Grace Seibold, the first Gold Star Mother.

Grace Darling Seibold. Image courtesy The Gold Star Mothers, Inc.

Congressman and future New York City mayor Fiorello LaGuardia first advocated honouring war mothers as early as 1919. Although the idea was strongly supported by the American Legion and other patriotic groups, a single woman by the name of Grace Darling Seibold is credited with forming a powerful alliance with other mothers that ultimately won the attention of lawmakers.

Shortly after the United States’ entry into the war in Europe, Grace was devastated to learn her 23-year old son, Airman George Vaughn Seibold, had gone missing somewhere over France. Clinging to hope that her boy might somehow still be alive, she desperately scoured hospital wards filled with recuperating soldiers near the family home in Washington D.C. Months later, she received a box containing her son’s personal effects. George was truly gone.

In her grief, Grace reached out to other military families to provide comfort. Under her leadership, a group of 25 women who’d lost sons of their own formed American Gold Star Mothers, Inc.

The organization was named for the gold star on the honour flags that hung in the windows of houses where a family member had died in service. The symbol was officially recognized in 1918 by President Wilson, in conjunction with the Women’s Committee of the Council of National Defenses, to be worn on a black armband — according to the Gold Star Mothers president in 1940, “For the honor and glory according the person for his supreme sacrifice . . . and the last full measure of devotion and the pride of the family.”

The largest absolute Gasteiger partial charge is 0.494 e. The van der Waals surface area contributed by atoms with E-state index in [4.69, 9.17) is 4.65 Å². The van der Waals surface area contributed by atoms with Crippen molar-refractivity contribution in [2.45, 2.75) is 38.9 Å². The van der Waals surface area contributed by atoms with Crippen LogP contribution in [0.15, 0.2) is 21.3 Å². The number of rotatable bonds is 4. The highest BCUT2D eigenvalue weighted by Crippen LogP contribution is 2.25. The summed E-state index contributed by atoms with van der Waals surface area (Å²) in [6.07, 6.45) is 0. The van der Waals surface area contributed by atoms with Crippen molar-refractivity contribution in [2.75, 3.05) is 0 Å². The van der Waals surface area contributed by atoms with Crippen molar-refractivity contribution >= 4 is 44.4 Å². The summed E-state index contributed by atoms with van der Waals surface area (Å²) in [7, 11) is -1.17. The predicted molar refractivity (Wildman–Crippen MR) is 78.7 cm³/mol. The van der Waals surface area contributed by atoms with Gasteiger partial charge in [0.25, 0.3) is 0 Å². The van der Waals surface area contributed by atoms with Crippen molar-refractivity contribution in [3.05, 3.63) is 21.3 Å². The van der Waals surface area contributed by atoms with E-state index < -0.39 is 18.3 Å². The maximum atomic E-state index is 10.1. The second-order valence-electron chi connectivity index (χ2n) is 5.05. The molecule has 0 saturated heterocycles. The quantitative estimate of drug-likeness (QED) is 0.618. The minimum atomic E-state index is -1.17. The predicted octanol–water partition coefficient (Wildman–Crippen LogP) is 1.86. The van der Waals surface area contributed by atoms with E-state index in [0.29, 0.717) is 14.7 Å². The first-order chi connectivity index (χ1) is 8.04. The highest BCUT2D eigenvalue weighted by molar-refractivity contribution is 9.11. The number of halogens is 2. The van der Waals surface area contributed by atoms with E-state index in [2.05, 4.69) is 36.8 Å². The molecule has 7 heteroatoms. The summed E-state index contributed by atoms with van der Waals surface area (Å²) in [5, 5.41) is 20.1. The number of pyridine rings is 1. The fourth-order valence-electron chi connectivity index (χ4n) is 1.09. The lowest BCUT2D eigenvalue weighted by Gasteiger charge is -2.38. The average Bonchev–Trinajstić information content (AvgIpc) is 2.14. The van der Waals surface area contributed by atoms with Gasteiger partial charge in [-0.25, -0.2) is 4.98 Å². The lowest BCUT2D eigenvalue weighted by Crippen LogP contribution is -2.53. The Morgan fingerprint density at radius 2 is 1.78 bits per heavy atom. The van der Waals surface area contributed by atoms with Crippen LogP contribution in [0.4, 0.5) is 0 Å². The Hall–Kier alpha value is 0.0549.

The tradition continued into WWII, but the government-sponsored pilgrimages of the 1930s never happened again. The gold star in the window never went out of fashion, even during the Vietnam era, when it often seemed outmoded (and sometimes even unsafe) to acknowledge the sacrifice of the troops. Today, American Gold Star Mothers, Inc. continues its mission to care for veterans and their families.

(Originally published in on Oct. 6, 2014)

unnamedApril Smith is the author of A Star for Mrs. Blake, a historical novel about five fictional women who undertake the journey to the Meuse-Argonne American Cemetery near Verdun in the 1930s to say their final goodbyes to their lost sons. It was published in September by Vintage.

1 comment for “The Bereaved — Grace Darling Seibold and America’s First ‘Gold Star Mothers’

  1. 26 October, 2017 at 12:14 pm

    This is a white middle-class version of the adventures of Gold Star mothers after World War I, but, of course, there is more to the story.